I loved my CSA in Madison, WI. With that farm, I bought avocados and sometimes fruit at the grocery store. That’s it. I was drowning in produce and was so happy about it! The e-mails that the farm sent out always gave me a list of what I would be picking up, a story or thought, and some recipes that utilized that week’s bounty. I highly recommend Crossroads Community Farm (formerly Primrose Community Farm) to anyone in the Madison area. Their family is adorable, the produce is great, they’re extremely professional, and the events they host are fun.
When I was preparing to move to St. Louis, one of the things I was most excited about was getting a CSA subscription. After much research and reading and comparing, I decided on Our City Farm which was formerly known as Villareal Family Farm. Here is their website.
I was so excited! We were going to be getting a hearty box of vegetables, a dozen eggs, and a whole chicken every week.
We do get a dozen eggs and a chicken every week (except one week, due to the extreme heat this summer and we have been promised they will be made up), but the vegetables are pathetic. We get tons of greens and hardly anything else, even in the intense summer heat. Each week I expect to get three to five bunches of greens, many of which are still attached to turnips, and a few other vegetables. Maybe two zucchini and an eggplant. Or a small head of lettuce and two tomatoes. I think the first week was literally the largest and least disappointing. By the fourth week I stopped taking photographs. Now I am just annoyed every time I drive to get one because it’s not what I am paying for in the slightest.
I know it’s been hot, but that is nothing even close to enough to feed three to four people, as advertised. But they are still growing greens and lettuce. For those of you not in the gardening know, those are hard to grow when it’s hot! There are no carrots, no potatoes, no peppers, no berries, no melons, no onions, no garlic. Only greens, more greens, turnips and turnip greens, zucchini, tomatoes, eggplant, and some herbs.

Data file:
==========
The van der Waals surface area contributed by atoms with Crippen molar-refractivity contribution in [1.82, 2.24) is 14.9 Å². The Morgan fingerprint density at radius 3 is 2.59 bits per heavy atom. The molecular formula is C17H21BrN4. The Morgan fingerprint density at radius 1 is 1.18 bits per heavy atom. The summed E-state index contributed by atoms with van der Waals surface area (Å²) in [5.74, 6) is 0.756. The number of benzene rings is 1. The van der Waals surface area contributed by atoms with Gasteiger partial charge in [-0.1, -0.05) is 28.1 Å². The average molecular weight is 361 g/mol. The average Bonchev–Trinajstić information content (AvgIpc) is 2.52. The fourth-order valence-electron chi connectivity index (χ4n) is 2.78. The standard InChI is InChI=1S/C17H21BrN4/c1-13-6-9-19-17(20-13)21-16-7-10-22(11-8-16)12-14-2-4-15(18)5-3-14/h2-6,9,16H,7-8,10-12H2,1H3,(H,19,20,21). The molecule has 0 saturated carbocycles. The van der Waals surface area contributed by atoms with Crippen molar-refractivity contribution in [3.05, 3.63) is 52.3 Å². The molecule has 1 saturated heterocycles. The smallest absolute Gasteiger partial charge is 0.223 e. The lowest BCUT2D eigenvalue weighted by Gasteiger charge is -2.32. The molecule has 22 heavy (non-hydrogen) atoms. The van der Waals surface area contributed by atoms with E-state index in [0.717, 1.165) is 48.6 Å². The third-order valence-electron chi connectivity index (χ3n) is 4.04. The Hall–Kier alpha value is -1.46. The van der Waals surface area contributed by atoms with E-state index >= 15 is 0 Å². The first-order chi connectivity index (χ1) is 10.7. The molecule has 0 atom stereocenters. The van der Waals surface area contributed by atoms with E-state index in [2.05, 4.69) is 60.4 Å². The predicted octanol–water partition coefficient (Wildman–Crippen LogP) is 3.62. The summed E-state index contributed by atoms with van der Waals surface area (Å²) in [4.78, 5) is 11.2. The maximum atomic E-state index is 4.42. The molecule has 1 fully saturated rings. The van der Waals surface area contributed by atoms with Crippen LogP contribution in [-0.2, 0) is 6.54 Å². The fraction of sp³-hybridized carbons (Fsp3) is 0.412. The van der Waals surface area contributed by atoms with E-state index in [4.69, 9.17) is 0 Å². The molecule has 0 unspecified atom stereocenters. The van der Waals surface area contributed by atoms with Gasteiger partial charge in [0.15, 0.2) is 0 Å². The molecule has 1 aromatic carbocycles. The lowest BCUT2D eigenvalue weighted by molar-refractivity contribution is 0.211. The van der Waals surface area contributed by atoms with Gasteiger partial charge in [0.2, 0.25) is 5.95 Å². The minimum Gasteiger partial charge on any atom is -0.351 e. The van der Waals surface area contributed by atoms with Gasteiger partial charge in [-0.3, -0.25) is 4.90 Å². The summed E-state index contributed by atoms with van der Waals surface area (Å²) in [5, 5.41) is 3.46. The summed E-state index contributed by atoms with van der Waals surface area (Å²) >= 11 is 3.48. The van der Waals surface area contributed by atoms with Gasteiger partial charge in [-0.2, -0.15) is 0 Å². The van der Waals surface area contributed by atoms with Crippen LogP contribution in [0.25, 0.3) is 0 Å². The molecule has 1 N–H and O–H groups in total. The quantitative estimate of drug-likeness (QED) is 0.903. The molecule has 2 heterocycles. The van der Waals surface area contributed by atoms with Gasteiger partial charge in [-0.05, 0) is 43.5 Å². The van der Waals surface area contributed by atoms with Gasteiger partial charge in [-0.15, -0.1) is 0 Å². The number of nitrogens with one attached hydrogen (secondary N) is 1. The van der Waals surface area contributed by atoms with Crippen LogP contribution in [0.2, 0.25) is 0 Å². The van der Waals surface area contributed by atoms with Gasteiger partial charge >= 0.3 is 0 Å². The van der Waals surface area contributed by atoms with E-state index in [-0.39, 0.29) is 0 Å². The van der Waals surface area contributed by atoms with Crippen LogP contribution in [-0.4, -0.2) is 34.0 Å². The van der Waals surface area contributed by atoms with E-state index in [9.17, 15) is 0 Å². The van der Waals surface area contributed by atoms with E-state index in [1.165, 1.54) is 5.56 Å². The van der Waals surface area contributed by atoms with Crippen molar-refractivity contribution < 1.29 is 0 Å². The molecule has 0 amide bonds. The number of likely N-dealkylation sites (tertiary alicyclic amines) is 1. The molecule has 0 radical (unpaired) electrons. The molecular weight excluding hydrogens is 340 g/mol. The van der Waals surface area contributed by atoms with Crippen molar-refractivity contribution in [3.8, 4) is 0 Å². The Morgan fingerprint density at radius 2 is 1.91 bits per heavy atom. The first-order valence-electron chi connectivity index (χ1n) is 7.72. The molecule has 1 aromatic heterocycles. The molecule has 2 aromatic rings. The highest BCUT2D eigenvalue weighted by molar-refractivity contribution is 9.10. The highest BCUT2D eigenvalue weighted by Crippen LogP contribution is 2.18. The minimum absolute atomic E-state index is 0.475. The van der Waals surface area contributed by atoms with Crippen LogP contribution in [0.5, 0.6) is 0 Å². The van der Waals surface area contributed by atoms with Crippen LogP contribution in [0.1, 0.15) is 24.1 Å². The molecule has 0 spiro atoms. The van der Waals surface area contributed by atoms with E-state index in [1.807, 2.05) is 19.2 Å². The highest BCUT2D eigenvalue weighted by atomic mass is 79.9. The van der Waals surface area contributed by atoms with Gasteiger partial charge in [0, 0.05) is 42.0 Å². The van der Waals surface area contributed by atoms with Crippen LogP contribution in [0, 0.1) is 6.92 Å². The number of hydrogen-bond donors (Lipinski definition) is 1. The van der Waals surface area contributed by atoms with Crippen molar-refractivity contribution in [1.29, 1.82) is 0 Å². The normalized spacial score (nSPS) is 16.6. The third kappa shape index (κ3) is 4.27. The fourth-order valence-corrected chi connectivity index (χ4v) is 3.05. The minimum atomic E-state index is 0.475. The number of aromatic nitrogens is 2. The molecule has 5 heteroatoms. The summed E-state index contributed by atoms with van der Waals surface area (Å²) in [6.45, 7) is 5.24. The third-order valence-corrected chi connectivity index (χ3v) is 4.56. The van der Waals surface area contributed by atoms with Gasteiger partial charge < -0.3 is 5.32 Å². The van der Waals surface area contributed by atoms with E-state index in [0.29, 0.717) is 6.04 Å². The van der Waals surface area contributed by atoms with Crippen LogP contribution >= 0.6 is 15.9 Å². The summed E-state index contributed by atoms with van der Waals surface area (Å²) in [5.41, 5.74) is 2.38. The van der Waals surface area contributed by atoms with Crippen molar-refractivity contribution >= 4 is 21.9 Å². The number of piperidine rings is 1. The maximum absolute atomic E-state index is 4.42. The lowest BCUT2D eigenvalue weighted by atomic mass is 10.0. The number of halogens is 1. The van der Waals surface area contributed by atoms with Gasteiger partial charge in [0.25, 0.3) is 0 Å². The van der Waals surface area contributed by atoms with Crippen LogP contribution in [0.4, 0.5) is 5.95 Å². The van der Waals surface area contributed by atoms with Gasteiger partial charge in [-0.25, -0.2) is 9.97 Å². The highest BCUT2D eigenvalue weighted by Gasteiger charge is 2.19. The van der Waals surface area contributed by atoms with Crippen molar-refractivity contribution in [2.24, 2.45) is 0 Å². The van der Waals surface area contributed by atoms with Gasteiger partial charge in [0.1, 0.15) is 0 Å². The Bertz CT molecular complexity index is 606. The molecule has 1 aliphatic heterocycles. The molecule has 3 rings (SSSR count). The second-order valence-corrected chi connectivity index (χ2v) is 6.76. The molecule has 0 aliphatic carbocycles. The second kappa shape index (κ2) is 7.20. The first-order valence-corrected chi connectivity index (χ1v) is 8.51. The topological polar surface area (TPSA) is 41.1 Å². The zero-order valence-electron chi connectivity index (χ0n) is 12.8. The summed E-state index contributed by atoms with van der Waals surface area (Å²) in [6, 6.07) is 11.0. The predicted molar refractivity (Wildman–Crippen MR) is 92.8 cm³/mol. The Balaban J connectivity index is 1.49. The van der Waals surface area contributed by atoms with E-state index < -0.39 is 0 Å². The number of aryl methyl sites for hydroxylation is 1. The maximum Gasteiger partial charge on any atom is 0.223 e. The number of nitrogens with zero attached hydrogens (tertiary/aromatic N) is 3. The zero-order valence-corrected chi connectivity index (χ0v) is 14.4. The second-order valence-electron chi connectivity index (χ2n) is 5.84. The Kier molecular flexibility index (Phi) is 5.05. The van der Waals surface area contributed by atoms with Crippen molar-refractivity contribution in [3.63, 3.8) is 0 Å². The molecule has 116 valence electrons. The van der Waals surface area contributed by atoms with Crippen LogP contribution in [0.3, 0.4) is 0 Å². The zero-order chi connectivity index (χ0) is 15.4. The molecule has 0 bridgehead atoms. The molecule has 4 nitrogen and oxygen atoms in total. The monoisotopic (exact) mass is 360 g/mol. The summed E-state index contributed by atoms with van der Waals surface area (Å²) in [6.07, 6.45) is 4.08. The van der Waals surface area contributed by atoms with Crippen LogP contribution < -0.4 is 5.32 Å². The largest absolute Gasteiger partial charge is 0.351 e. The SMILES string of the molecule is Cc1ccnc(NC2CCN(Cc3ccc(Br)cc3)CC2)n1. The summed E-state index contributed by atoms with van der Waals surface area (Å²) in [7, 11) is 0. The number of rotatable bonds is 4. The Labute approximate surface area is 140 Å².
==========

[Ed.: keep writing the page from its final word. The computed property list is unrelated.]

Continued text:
Additionally, the farm seems to be really poorly managed. Here’s why I say that:
- Their website randomly went down for weeks.
- Jeri responds to my Monday e-mails asking if I can pick up our Saturday CSA at a different time after pickup, even as late as the following Monday evening. I assume that most people travel at least one weekend of the summer, so this shouldn’t be something unusual. I asked her about it before signing up for the CSA and she assured me it would be no problem.
- The pickup location changed between sending my payment and the start of the season, which means we drive much further than I thought we would have to.
- Jeri is frequently late to pick-ups, even at the regularly scheduled time.
- The produce isn’t pre-divided into shares. Jeri just picks and chooses for you when you show up.
- And finally, the e-mails for each week (which did nothing more than remind us to come pick up our CSA) stopped abruptly after a couple weeks.
I’ll concede that I really like the eggs and the chicken, but I could definitely source those from somewhere else and not have the burden of dealing with someone who makes it difficult to pick up my purchases.
To avoid this mistake, I’d advise you look for “typical week” photos on any CSA you choose and also find a list of what crops the farm grows. My two biggest disappointments have been the small quantities and limited variety. Gavin hates turnips and both of us can only stand so many greens, and those seem to be the two biggest crops. Make sure the “typical week” photos or lists look like what you are expecting to get for your money. I would not trust the reviews on Wild Harvest, since they don’t seem to be too accurate, probably because there are so few.
I will not be returning to the Our City Farm CSA next year and wanted to be sure that others were aware of what they were signing up for before paying for this. I’ll definitely be picking another choice next year.